The program now has 12 regional facilitator hubs. Initially, the hubs handled all administrative tasks, including recruiting employers and child care providers, determining employee eligibility, billing the state and the employers, and paying the child care providers directly. 

Bajtka shares that last November, an RFP was put out for an administrative partner that could support Tri-Share's growth. The United Way of Northwest Michigan was chosen. Bajtka says she’s looking forward to bringing more public awareness about the program's benefits. 

"Pay the house payment or pay the child care payment? Tri-Share is really unique in that it addresses what's really a national economic issue," Bajtka says. "The program has been growing pretty organically, we're seeing success, and there's still more to come." 
Tri-Share can be tailored to whatever employers can afford.
Removing barriers

Crucial to the initiative's success has been the Michigan's Women's Commission (MWC), the original home and administrator of Tri-Share. Shannon Garrett, the organization's CSO, says that she's happy that what started out as a pilot in 2021 has become a permanent line item in the budget.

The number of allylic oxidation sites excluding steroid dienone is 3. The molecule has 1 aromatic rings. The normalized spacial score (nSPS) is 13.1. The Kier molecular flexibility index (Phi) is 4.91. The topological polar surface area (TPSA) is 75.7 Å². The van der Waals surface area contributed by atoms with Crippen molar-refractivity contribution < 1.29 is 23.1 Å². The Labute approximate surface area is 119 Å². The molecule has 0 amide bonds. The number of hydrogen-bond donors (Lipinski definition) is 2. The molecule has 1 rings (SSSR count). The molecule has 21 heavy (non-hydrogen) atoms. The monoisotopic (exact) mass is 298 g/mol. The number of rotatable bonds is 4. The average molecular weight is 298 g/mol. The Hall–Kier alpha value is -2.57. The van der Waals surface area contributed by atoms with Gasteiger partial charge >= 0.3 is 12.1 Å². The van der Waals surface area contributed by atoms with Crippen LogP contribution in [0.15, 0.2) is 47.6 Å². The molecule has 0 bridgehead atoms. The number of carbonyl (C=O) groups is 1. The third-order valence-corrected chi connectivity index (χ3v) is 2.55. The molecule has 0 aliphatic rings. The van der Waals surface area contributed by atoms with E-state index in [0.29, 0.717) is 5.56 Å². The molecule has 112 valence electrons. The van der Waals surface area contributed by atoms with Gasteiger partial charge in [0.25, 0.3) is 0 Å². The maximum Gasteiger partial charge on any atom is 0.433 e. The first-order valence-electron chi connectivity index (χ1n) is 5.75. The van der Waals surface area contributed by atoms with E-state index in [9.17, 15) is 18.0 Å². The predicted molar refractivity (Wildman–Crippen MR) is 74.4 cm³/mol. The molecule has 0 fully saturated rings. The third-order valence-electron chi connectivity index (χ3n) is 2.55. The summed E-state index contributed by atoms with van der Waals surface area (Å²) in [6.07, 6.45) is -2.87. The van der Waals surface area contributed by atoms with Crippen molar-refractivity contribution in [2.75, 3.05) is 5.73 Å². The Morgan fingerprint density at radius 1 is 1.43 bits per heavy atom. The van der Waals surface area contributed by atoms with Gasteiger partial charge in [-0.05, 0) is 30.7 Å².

"Our mission is to help women have the careers that they want to have," she says. "How do we remove barriers and obstacles to that? How to put more money in their pockets? Tri-Share is a way to help do both those things."

During the pandemic, the MWC was working to understand how families were handling child care. Results from MWC's 2021 Survey of Child Care Use During the Pandemic point to chips in womens' economic security: 2.2% of respondents self-reported that they had to leave the workforce to take care of their children. Comparatively, approximately 1.7% indicated that their spouse had to leave the workforce for the same reason.

"Childcare was already a big problem, in terms of the availability and the affordability, before COVID-19," Garrett says. "We really saw the numbers drop for women in the workforce. Women really took a step back to manage childcare full-time, to manage their children's education virtually."

"A godsend for parents"

April Goodwin, executive director of Southwest Childcare Resources Center, says that Tri-Share has been "a godsend for parents," especially single mothers. Her organization is an increasingly busy Tri-Share facilitator hub — they receive 20-30 applications from parents every day. She and her Tri-Share program manager, Chelsea Smith, have been proving to employers that Tri-Share can be tailored to whatever they can afford. 

"It's for businesses in Michigan of all sizes, self-employed folks, employers of all sizes, who want to attract and retain talent," Goodwin says. "When a business is interested, we work with them to help figure out their budget and employee eligibility."